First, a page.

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Late for Work 2/24: Two Vastly Different Takes on State of the Ravens

QB Lamar Jackson
QB Lamar Jackson

Two Vastly Different Takes on State of the Ravens

The Ravens are perhaps the biggest enigma in the NFL at this point in the offseason.

In The Ringer’s offseason power rankings, which are based on the state of each team heading into the offseason, the Ravens are ranked No. 6. On the opposite end of the spectrum, USA Today listed the Ravens as one of six teams "in jeopardy of crippling setbacks during the 2023 offseason."

Given the uncertainty surrounding Lamar Jackson's contract situation, the vastly different opinions on the state of the Ravens aren't surprising.

"Though restored to the playoffs in 2022, they hardly seemed like legitimate contenders given the primary narratives surrounding this team were QB Lamar Jackson's latest (turned out) season-ending injury and his ongoing contractual impasse," USA Today's Nate Davis wrote. "Per OverTheCap, Baltimore has nearly $25 million in salary cap space – yet that wouldn't even cover the cost of a franchise tag (approximately $32 million) for Jackson, whose rookie contract is expiring, and most certainly not the roughly $45 million exclusive tag.

"And if talks with Jackson, who represents himself, remain stalled, it's possible the Ravens would be inclined to trade him ... which wouldn't be likely to improve their position no matter how many first-round picks came back to them in return. Also, no second-round pick after last year's trade for LB Roquan Smith. And it remains to be seen how the offense evolves, particularly as it pertains to Jackson's uncertainty, under new coordinator Todd Monken."

The Ringer's Austin Gayle expressed a much more optimistic view regarding the Ravens, the Jackson situation, and the hiring of Monken.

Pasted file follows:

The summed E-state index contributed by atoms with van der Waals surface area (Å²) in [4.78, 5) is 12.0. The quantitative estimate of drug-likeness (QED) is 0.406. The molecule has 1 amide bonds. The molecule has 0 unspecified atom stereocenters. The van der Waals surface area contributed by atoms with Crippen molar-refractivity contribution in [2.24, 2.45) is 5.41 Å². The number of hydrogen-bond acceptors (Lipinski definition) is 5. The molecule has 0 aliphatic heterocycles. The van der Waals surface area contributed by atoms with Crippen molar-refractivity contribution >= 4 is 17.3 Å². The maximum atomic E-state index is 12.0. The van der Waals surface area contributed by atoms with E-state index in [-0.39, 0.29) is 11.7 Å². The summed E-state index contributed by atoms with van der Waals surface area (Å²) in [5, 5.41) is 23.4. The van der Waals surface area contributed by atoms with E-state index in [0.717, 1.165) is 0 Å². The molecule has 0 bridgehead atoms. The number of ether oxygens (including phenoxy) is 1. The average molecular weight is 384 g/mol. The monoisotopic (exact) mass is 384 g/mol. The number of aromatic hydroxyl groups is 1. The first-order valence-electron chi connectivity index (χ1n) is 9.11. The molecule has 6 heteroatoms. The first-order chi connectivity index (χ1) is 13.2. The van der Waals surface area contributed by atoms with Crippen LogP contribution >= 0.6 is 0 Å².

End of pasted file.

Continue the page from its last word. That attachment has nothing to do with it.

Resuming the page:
"The addition of Todd Monken as the Ravens' new offensive coordinator is huge for Lamar Jackson, whose contract status will be Baltimore's biggest offseason story," Gayle wrote. "Jackson has an athleticism and dynamism that can overshadow his ability as a dropback passer, and Monken, a significant upgrade over former OC Greg Roman, should help with developing downfield passing concepts independent of RPOs and play-action. He should help Jackson and the passing game take a major step forward."

What Those Who Know Monken Best Say About Him

The Baltimore Sun’s Childs Walker wrote an in-depth profile piece on Monken by interviewing some of those who know the new Ravens offensive coordinator best. Here are some excerpts:

Oklahoma State Head Coach Mike Gundy, who worked with Monken from 2002 to 2004 and again in 2011 and 2012: "Todd is one of the top-five coordinators in football, college or pro. If you just start gathering experience, knowledge, production, work ethic, intelligence, all those things — I've never been in pro football, so maybe it's a little bit unfair for me to say, but he's top five in all of football in my opinion. … With Todd, he just has a really high level of intelligence. You can talk about sports, you can talk about politics, you can talk about horses, you can talk about offense, whatever it may be — some people are just smart."